Probably half the members in your church are fat or at least struggling against fat. Many of them diet more religiously than they pray. Yet at the end of this year few of them will weigh appreciably less than they do now.
Some of your members suffer from physical ailments directly related to destructive eating habits and obesity. Chained to favorite foods, they riddle life with failure, self-contempt, and guilt.
And what about the pastor? Black suits come in large sizes, too. Pastors are as vulnerable to fat as their congregation is. Their sedentary occupation dooms them to long hours sitting at a desk, in a car, and in committee meetings. Irregular hours spawn grab-eating and late night comfort-food sprees. Add frequent invitations to the saints' feasts, and it's no wonder many pastors outgrow the suit they wore at ordination.
Because pastors also have consciences, they may eventually join the army of dieters who start a new one every Monday morning. Occupationally handicapped more than many, they ask, "With all I have to do, how can I slice off an hour for exercise?"
Don't despair. You already hold the weight-control key that both you and your fat parishioners are looking for.
But losing weight isn't easy.
I know. Sixteen years ago I was the fat pillar in the church who stood before a Bible class every week wearing a size 22 1/2 dress. I winced when I taught about victory through faith in Christ, all the time recalling my own uncontrolled eating habits.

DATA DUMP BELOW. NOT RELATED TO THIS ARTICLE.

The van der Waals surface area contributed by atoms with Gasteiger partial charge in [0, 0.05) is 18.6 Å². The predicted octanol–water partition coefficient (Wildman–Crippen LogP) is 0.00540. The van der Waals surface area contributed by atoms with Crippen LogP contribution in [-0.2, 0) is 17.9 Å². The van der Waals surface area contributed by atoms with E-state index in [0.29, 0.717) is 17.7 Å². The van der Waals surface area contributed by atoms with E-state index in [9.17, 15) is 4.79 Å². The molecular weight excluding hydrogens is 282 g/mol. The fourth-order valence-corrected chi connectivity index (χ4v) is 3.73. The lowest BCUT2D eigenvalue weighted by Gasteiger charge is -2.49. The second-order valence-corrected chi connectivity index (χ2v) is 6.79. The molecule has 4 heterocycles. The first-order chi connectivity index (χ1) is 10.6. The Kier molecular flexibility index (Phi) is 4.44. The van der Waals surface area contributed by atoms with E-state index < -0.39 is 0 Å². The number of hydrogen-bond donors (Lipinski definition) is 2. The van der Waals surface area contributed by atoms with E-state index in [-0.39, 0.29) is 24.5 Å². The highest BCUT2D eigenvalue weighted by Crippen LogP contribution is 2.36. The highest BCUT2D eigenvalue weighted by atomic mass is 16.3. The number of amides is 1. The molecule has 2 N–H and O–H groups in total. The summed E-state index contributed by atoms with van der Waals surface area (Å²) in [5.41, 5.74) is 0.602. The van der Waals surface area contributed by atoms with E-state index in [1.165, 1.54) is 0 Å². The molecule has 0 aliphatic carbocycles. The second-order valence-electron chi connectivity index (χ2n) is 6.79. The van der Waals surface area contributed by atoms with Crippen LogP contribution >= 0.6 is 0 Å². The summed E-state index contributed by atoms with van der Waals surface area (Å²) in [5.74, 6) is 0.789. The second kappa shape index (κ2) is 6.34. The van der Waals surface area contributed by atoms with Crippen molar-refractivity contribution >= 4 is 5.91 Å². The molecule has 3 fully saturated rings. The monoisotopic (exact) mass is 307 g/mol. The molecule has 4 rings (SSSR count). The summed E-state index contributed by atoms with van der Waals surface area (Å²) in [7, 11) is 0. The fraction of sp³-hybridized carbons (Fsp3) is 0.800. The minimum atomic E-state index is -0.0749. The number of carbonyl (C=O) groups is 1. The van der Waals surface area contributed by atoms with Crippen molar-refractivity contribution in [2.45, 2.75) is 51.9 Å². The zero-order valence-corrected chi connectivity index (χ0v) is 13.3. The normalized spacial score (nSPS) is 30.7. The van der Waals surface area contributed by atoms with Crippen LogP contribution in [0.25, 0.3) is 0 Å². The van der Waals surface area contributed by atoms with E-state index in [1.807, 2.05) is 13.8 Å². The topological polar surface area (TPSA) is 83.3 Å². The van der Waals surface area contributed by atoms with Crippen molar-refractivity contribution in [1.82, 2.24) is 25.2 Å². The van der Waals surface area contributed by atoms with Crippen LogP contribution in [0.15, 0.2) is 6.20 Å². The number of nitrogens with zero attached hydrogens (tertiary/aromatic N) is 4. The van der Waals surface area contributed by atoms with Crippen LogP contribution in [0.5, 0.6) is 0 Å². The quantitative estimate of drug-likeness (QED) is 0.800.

Eating and sin
One day I read a surprisingly accurate description of a dieter. Substitute the word eat for the word do in the following quotation. Does it sound familiar?
"For that which I do I allow not: for what I would, that do I not; but what I hate, that do I. ... For I know that in me (that is, in my flesh) dwelleth no good thing: for to will is present with me; but how to perform that which is good I find not. For the good that 1 would I do not: but the evil which I would not, that I do. Now if I do that I would not, it is no more I that do it, but sin that dwelleth in me" (Rom. 7:15-20).
Sin? Eating what I shouldn't and not eating what I should is a sin? Are my uncontrolled indulgences really that serious? I asked myself these questions as I sat in my voluminous muumuu and shivered before God. No fig leaf could cover my many eating pacifiers.
So I dieted more diligently, but the jam on my face at day's end preached my plight. I couldn't stick to a diet. When favorite foods confronted me, I consistently lost not pounds, but the battle. I struggled, but food outwitted me. "For to will is present with me; but how to perform that which is good I find not" (verse 18).